You’ve heard over, and over (and over) how you should do your best to protect your privacy and what you share online. Even if you’re thinking, “I’m not really a private person, so I don’t care what’s out there” —you really should.

It’s not about whether people know about that embarrassing fender-bender, or the fact that your dog Cujo has a favorite brand of food. It’s about all of the individual bits of information and how it can be put together to create a picture of who you are to create a custom-designed scam.

The more information that’s publicly available, the easier it is to
create a good scam.

Don’t believe me? Consider this: if a scammer can find your sibling’s name and where they live, they could easily create a legit-sounding imposter scam. Just picture it: you get an urgent call from a “first responder” from <insert community name where your sibling lives>. The caller says there’s been a terrible accident and they need detailed insurance and payment information so they can provide urgently-needed medical care for <insert sibling name>. In your panic and freak out, it would seem entirely plausible because the details add up.

So how much information about you is on the internet? The bits of data about you aren’t sitting all in one place, of course. Instead, it’s spread across the internet in different public spaces. You’ve got to be a bit of a detective and do a little open source intelligence work—just like the scammers do.

“Open source intelligence” makes it sound like you’re becoming a spy, but really you’re just using online tools available to everyone—including scammers. You should know what they do to stay one step ahead.

Here are some tips:

Start with a search engine, but go beyond the basics

A variety of open source intelligence websites recommend you start by putting in your first name and last name and see what you get—and we’ve all probably done that. But you can also amp up your Google game by using some search operators. An operator is a character or string of characters that can be used in a search engine query to narrow the focus of your search. For example:

  • Search: FirstName Lastname@ and you’ll see if you can find email addresses attached to you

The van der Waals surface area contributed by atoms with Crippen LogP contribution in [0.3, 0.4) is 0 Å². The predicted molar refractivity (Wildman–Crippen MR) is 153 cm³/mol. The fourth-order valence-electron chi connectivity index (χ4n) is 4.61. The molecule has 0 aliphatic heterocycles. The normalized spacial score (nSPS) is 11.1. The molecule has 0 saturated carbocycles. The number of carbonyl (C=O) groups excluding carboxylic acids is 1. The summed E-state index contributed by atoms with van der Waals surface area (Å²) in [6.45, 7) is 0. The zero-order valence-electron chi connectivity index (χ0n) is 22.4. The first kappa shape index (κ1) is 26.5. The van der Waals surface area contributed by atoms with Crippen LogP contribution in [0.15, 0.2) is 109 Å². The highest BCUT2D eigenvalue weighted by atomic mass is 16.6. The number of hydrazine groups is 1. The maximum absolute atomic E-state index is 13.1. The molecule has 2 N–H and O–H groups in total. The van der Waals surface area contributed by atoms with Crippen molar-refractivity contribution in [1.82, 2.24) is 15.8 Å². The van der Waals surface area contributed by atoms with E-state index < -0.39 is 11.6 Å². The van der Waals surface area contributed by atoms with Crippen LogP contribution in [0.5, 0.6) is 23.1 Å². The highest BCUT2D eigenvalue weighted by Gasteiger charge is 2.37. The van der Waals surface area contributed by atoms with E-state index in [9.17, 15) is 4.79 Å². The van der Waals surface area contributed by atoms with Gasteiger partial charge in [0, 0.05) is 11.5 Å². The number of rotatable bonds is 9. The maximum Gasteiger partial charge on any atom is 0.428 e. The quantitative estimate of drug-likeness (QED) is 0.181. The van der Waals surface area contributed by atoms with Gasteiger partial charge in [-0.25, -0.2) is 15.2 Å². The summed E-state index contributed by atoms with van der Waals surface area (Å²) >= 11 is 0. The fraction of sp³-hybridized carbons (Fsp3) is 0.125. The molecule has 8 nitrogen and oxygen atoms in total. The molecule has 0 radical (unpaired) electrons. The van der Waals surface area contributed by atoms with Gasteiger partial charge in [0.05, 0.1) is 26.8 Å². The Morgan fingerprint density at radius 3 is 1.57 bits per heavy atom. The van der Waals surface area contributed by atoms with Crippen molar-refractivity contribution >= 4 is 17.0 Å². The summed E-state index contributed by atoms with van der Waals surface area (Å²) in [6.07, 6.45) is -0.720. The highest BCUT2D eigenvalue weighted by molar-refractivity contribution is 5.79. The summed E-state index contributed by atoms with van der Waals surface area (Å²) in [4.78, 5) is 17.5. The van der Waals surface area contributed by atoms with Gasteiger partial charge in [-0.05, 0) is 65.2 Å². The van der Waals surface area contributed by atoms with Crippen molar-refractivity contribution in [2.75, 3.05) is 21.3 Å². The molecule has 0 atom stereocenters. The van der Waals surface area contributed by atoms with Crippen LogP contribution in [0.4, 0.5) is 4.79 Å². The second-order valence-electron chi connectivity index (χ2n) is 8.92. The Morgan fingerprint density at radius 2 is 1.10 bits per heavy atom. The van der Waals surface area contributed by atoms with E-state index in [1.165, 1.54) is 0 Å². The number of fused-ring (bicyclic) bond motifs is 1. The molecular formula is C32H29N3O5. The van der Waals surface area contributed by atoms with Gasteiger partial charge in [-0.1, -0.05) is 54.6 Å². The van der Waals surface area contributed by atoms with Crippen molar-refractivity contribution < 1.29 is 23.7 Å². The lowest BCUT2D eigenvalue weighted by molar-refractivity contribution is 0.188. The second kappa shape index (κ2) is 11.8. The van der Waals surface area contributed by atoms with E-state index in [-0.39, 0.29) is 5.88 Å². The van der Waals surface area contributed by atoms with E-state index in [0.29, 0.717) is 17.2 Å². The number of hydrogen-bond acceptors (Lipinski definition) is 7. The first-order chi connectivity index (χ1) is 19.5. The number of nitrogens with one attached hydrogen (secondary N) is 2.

• Look for: FirstName LastName filetype:doc (exactly like this, without any space!) to see if you can find any Word documents that contain your name. You could also swap out the file extension with other popular file types such as jpg, xls, pdf, etc.
  • If you search intex:FirstName Last Name you’ll see results showing your name anywhere in the text

Note: if you changed your name at some point in your life, be sure to check your current name and previous ones.

Search some specific sites

There are many sites dedicated to gathering/aggregating all of the publicly available information about people. For example, see what you can find out about yourself at:


You will likely be amazed at what these sites gather all in one place. You might discover there is quite the dossier about you, including your name, age, relatives, cities where you’ve lived, current address, previous addresses, and more.

If you’re alarmed by what you see, here’s some good news: you CAN opt out of many of these sites. Lifehacker published a story with instructions on how to remove yourself from many of these sites, and so has Techlicious, just to name a few.

Note: opting out won’t eliminate this data, but it will make it harder to track down because it won’t be aggregated into one place.

Run an image search

While you’re using your favorite browser, don’t forget to see what images may come up in an image-specific search.

Check HaveIBeenPwned

A Google search isn’t going to tell if your usernames and passwords have been hacked—but HaveIBeenPawned can. Run by a cybersecurity expert, it’s considered a reliable place to see if your email account(s) are not secure. (Reminder: using Chrome’s password extension can also help).

Give yourself Google Privacy and Security Check-Ups

Google lets you have some control over what information is saved by them, including your location history, YouTube history, contacts, voice and audio activity, and more.  Head to your Google Account page to look at your Privacy settings. Oh! And while you’re there, be sure to run a Security Check-Up too. That will tell you which devices have permission to access your account.

Check your social media

Deactivate old accounts and make sure your privacy settings on your frequently used social media sites are locked down.

For more places to dig for information, check out OSINT Framework (OSINT stands for Open Source Intelligence). This site shows you different websites that may have information about you—including your email, IP address, social networks, people search engines, instant messaging, phone numbers and more.



  1. Thanks for the information it was very help full

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